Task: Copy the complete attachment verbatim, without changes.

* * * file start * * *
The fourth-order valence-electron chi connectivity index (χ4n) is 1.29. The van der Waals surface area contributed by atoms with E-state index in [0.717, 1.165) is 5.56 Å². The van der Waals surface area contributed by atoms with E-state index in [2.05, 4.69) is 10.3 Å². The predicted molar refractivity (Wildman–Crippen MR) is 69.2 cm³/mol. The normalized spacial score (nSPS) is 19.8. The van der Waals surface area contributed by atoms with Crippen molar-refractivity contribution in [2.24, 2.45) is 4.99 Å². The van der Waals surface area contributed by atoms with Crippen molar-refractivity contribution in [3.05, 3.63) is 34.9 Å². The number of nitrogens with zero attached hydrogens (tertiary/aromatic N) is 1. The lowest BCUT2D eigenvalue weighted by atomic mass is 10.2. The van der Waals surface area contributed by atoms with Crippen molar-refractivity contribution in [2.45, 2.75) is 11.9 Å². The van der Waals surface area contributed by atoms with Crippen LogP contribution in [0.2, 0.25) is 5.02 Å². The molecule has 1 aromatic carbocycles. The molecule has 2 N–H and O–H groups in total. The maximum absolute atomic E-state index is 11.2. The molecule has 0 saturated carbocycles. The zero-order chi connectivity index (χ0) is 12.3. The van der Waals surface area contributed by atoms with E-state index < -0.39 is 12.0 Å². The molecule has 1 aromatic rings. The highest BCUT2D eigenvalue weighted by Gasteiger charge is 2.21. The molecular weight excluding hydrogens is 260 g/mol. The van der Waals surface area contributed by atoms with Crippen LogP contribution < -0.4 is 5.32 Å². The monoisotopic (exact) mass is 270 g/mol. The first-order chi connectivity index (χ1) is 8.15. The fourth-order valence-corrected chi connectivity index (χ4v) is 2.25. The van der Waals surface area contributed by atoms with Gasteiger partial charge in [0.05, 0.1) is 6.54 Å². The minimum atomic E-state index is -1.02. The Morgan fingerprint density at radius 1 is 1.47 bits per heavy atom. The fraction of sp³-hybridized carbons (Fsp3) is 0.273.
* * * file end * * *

The fourth-order valence-electron chi connectivity index (χ4n) is 1.29. The van der Waals surface area contributed by atoms with E-state index in [0.717, 1.165) is 5.56 Å². The van der Waals surface area contributed by atoms with E-state index in [2.05, 4.69) is 10.3 Å². The predicted molar refractivity (Wildman–Crippen MR) is 69.2 cm³/mol. The normalized spacial score (nSPS) is 19.8. The van der Waals surface area contributed by atoms with Crippen molar-refractivity contribution in [2.24, 2.45) is 4.99 Å². The van der Waals surface area contributed by atoms with Crippen molar-refractivity contribution in [3.05, 3.63) is 34.9 Å². The number of nitrogens with zero attached hydrogens (tertiary/aromatic N) is 1. The lowest BCUT2D eigenvalue weighted by atomic mass is 10.2. The van der Waals surface area contributed by atoms with Crippen molar-refractivity contribution in [2.45, 2.75) is 11.9 Å². The van der Waals surface area contributed by atoms with Crippen LogP contribution in [0.2, 0.25) is 5.02 Å². The molecule has 1 aromatic carbocycles. The molecule has 2 N–H and O–H groups in total. The maximum absolute atomic E-state index is 11.2. The molecule has 0 saturated carbocycles. The zero-order chi connectivity index (χ0) is 12.3. The van der Waals surface area contributed by atoms with E-state index < -0.39 is 12.0 Å². The molecule has 1 aromatic rings. The highest BCUT2D eigenvalue weighted by Gasteiger charge is 2.21. The molecular weight excluding hydrogens is 260 g/mol. The van der Waals surface area contributed by atoms with Crippen LogP contribution < -0.4 is 5.32 Å². The monoisotopic (exact) mass is 270 g/mol. The first-order chi connectivity index (χ1) is 8.15. The fourth-order valence-corrected chi connectivity index (χ4v) is 2.25. The van der Waals surface area contributed by atoms with Gasteiger partial charge in [0.05, 0.1) is 6.54 Å². The minimum atomic E-state index is -1.02. The Morgan fingerprint density at radius 1 is 1.47 bits per heavy atom. The fraction of sp³-hybridized carbons (Fsp3) is 0.273.